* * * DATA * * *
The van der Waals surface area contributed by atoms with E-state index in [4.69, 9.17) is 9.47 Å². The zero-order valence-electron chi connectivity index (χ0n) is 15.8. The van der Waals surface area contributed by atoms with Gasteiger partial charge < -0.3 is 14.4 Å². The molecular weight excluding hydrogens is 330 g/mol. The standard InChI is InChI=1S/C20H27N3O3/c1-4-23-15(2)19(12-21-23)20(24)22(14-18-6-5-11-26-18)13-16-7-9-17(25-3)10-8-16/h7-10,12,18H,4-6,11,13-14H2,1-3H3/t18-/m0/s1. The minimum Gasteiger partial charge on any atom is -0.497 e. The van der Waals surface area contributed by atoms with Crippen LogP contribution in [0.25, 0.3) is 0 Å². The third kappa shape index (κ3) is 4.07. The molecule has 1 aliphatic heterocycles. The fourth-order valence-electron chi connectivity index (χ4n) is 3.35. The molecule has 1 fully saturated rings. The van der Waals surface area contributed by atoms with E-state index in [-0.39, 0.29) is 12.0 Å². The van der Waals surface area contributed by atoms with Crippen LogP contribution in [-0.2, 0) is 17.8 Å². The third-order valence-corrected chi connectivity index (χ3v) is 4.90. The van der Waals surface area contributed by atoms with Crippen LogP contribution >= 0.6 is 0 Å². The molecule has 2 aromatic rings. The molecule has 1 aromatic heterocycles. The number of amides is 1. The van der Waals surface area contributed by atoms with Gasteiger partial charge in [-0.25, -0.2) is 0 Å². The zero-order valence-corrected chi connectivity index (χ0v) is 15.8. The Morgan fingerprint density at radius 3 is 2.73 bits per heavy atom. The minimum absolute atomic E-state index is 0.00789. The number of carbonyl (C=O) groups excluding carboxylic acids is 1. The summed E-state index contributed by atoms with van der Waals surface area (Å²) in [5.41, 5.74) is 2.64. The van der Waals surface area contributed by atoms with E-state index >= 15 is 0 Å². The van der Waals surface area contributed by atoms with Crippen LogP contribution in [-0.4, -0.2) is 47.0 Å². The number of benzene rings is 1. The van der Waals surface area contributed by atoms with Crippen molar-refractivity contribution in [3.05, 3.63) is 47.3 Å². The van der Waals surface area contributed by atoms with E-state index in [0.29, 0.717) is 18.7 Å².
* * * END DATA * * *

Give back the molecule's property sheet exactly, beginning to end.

The van der Waals surface area contributed by atoms with E-state index in [4.69, 9.17) is 9.47 Å². The zero-order valence-electron chi connectivity index (χ0n) is 15.8. The van der Waals surface area contributed by atoms with Gasteiger partial charge < -0.3 is 14.4 Å². The molecular weight excluding hydrogens is 330 g/mol. The standard InChI is InChI=1S/C20H27N3O3/c1-4-23-15(2)19(12-21-23)20(24)22(14-18-6-5-11-26-18)13-16-7-9-17(25-3)10-8-16/h7-10,12,18H,4-6,11,13-14H2,1-3H3/t18-/m0/s1. The minimum Gasteiger partial charge on any atom is -0.497 e. The van der Waals surface area contributed by atoms with Crippen LogP contribution in [0.25, 0.3) is 0 Å². The third kappa shape index (κ3) is 4.07. The molecule has 1 aliphatic heterocycles. The fourth-order valence-electron chi connectivity index (χ4n) is 3.35. The molecule has 1 fully saturated rings. The van der Waals surface area contributed by atoms with E-state index in [-0.39, 0.29) is 12.0 Å². The van der Waals surface area contributed by atoms with Crippen LogP contribution in [-0.2, 0) is 17.8 Å². The third-order valence-corrected chi connectivity index (χ3v) is 4.90. The van der Waals surface area contributed by atoms with Crippen LogP contribution >= 0.6 is 0 Å². The molecule has 2 aromatic rings. The molecule has 1 aromatic heterocycles. The number of amides is 1. The van der Waals surface area contributed by atoms with Gasteiger partial charge in [-0.25, -0.2) is 0 Å². The zero-order valence-corrected chi connectivity index (χ0v) is 15.8. The Morgan fingerprint density at radius 3 is 2.73 bits per heavy atom. The minimum absolute atomic E-state index is 0.00789. The number of carbonyl (C=O) groups excluding carboxylic acids is 1. The summed E-state index contributed by atoms with van der Waals surface area (Å²) in [5.41, 5.74) is 2.64. The van der Waals surface area contributed by atoms with E-state index >= 15 is 0 Å². The van der Waals surface area contributed by atoms with Crippen LogP contribution in [-0.4, -0.2) is 47.0 Å². The number of benzene rings is 1. The van der Waals surface area contributed by atoms with Crippen molar-refractivity contribution in [3.05, 3.63) is 47.3 Å². The van der Waals surface area contributed by atoms with E-state index in [0.29, 0.717) is 18.7 Å².